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The Jeffersonian cyclopedia;

a comprehensive collection of the views of Thomas Jefferson classified and arranged in alphabetical order under nine thousand titles relating to government, politics, law, education, political economy, finance, science, art, literature, religious freedom, morals, etc.;

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8789. VETERINARY COLLEGES, Utility.—[continued].

That there are certain
diseases of the human body, so distinctly pronounced
by well-articulated symptoms, and recurring
so often, as not to be mistaken, wherein
experience has proved that certain substances
applied, will restore order, I cannot doubt.
* * * But there are also a great mass of indistinct
diseases, presenting themselves under no
form clearly characterized, nor exactly recognized
as having occurred before, and to which
of course, the application of no particular substance
can be known to have been made, nor
its effect on the case experienced. These May
be called unknown cases, and they may in time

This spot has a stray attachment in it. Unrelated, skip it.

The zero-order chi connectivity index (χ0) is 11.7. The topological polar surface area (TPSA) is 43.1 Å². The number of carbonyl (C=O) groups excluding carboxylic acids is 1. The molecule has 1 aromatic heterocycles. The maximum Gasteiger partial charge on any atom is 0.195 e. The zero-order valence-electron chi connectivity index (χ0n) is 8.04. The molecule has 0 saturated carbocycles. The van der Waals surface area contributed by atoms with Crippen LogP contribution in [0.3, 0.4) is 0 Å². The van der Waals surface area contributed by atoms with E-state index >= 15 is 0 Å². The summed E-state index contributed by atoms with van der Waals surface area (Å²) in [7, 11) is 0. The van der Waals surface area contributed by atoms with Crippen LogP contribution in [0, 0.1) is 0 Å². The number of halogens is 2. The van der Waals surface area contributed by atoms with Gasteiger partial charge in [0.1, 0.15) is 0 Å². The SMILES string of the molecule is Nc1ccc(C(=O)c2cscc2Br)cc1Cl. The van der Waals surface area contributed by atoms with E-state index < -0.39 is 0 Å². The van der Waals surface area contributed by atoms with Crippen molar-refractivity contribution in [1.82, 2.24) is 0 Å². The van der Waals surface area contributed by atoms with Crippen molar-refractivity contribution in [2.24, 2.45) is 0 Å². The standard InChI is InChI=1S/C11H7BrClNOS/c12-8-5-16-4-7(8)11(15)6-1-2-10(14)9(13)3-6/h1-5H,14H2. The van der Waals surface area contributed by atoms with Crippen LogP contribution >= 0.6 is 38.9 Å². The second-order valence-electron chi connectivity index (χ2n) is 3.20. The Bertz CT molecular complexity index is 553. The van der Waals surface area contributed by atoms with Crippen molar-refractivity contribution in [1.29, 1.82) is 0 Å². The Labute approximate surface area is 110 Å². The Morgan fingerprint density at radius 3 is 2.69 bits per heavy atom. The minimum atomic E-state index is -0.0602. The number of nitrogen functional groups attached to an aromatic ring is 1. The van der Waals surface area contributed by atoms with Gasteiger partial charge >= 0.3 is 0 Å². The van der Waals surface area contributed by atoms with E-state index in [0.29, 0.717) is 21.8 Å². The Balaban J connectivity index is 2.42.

be lessened by the progress of observation and
experiment. Observing that there are in the
construction of the animal system some means
provided unknown to us, which have a tendency
to restore order, when disturbed by accident,
called by physicians the vis medicatrix naturœ, I think it safer to trust to this power in the
unknown cases, than to uncertain conjectures
built on the ever-changing hypothetical systems
of medicine. Now in the Veterinary department
all are unknown cases. Man can tell his physician
the seat of his pain, its nature, history,
and sometimes its cause, and can follow his
directions for the curative process; but the poor
dumb horse cannot signify where his pain is,
what it is, or when or whence it came, and resists
all process for its cure. If in the case of
man, then, the benefit of medical interference
in such cases admits of question, what must it
be in that of the horse? And to what narrow
limits is the real importance of the veterinary
art reduced?—
To Dr. Benjamin Rush. Washington ed. vi, 105.
(M. 1813)